Apply all of the above and before long, you’ll be a writer.

Then you’ll have to tackle Hyper-Critical Situation # 2: Your Writing Isn’t Good Enough.

Maybe you have already done all of the above and commenced writing, perhaps you have even finished a first draft - but it’s no good. You know it’s not working. When you read it back to yourself - or, heaven forbid! to another - it sounds

• trite

• boring

• full of clichés

• aimless.

It lacks drama; it doesn’t end properly. Characters don’t leap into life; the dialogue seems dull or unreal. In short, though you are proud of yourself for actually producing something, you know that it is a failure as a work of art.

Welcome to the world of about 80% of those wannabe writers who even make it as far as writing something.

But this situation merits a much closer look. Why do some authors succeed and others fail? Why do some succeed spectacularly? What is it that master authors do which gives their work long life and attracts readers generation after generation?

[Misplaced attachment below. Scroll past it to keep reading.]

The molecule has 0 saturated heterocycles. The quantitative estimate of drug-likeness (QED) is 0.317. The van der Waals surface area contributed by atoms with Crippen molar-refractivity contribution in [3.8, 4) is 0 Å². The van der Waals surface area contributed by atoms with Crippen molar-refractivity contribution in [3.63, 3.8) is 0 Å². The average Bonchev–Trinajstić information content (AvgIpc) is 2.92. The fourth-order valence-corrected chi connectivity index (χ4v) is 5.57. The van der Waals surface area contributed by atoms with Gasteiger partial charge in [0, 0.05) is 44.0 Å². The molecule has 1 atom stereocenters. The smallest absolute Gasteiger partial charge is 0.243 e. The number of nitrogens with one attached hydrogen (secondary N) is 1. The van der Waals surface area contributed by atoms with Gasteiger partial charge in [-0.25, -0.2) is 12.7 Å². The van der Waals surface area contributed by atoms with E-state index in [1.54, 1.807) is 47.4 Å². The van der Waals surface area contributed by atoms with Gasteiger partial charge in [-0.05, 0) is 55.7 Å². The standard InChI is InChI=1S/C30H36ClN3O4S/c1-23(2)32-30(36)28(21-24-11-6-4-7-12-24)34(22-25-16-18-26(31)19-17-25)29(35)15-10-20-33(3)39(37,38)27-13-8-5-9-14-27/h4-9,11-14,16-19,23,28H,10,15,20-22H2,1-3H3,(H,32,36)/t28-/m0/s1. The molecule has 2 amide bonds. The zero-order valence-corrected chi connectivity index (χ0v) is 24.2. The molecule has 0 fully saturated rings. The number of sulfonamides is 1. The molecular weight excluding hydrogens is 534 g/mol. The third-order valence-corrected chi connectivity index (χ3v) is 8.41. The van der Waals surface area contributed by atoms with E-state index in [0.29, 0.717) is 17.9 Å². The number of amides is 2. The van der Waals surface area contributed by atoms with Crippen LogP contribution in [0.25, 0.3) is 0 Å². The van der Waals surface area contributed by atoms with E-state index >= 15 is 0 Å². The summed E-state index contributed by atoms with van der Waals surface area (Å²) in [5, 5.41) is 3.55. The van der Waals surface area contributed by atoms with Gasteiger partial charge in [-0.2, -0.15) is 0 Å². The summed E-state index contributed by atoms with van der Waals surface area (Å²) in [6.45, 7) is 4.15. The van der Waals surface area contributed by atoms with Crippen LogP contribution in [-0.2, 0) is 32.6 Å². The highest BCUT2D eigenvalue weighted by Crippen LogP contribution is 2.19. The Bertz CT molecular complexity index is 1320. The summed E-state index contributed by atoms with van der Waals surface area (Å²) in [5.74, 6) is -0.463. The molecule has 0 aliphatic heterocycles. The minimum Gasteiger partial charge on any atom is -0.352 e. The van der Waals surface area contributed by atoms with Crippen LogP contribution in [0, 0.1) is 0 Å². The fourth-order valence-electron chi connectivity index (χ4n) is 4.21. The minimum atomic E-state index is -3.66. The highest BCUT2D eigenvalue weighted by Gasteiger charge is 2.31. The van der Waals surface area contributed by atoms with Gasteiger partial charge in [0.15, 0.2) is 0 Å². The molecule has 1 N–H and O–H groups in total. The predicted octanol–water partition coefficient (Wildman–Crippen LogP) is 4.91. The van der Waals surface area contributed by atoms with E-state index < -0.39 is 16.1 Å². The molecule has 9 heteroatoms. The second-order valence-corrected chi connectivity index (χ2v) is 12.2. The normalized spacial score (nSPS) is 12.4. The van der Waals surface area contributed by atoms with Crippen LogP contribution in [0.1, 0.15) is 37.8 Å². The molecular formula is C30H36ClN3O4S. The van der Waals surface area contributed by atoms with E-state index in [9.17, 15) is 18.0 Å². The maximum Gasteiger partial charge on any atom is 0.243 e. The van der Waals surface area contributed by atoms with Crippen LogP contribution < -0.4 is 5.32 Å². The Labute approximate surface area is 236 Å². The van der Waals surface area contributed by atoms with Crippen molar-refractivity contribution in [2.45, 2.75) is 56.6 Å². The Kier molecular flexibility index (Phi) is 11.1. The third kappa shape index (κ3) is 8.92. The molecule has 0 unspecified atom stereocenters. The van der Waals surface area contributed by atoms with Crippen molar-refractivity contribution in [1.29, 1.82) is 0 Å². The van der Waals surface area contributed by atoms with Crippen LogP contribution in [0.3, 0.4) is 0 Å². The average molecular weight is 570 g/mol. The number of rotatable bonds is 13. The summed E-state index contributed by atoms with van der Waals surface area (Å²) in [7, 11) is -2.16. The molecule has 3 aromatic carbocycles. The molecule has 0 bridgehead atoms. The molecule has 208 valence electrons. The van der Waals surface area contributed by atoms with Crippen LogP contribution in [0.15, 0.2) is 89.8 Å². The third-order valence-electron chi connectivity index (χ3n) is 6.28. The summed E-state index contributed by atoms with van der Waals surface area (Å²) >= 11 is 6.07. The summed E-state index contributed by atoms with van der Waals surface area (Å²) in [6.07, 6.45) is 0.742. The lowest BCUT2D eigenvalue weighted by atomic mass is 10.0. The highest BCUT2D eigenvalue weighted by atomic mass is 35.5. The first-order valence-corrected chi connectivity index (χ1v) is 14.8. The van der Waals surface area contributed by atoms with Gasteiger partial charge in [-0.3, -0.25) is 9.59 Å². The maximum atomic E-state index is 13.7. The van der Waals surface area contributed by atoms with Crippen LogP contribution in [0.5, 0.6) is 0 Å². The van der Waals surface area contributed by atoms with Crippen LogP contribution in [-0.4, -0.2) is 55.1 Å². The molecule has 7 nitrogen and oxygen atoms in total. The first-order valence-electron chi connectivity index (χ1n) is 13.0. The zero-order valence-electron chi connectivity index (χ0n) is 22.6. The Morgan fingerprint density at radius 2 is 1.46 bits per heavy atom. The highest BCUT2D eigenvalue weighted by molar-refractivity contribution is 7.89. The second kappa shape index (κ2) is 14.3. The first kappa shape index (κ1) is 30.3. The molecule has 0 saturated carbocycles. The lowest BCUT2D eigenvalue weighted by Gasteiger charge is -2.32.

Some people will conclude that great works of fiction and literature succeed simply because they get published. ‘If my work could only get enough attention,’ some will say, ‘I too could become a great author!’

‘If only I could get published, all would be well,’ some will say. ‘Life is so unfair.’

The myth is that there is a conspiracy against publishing some works, that success is a random lottery based on who gets lucky enough to have a book chosen for publication.

The first (startling) truth about this is that successful authors use a range of methods, techniques and ‘tricks’ which are able to be codified. The second (even more startling) truth is that these things have already been codified in the course How to Write Stories That Work -and Get Them Published and its related materials, for your use.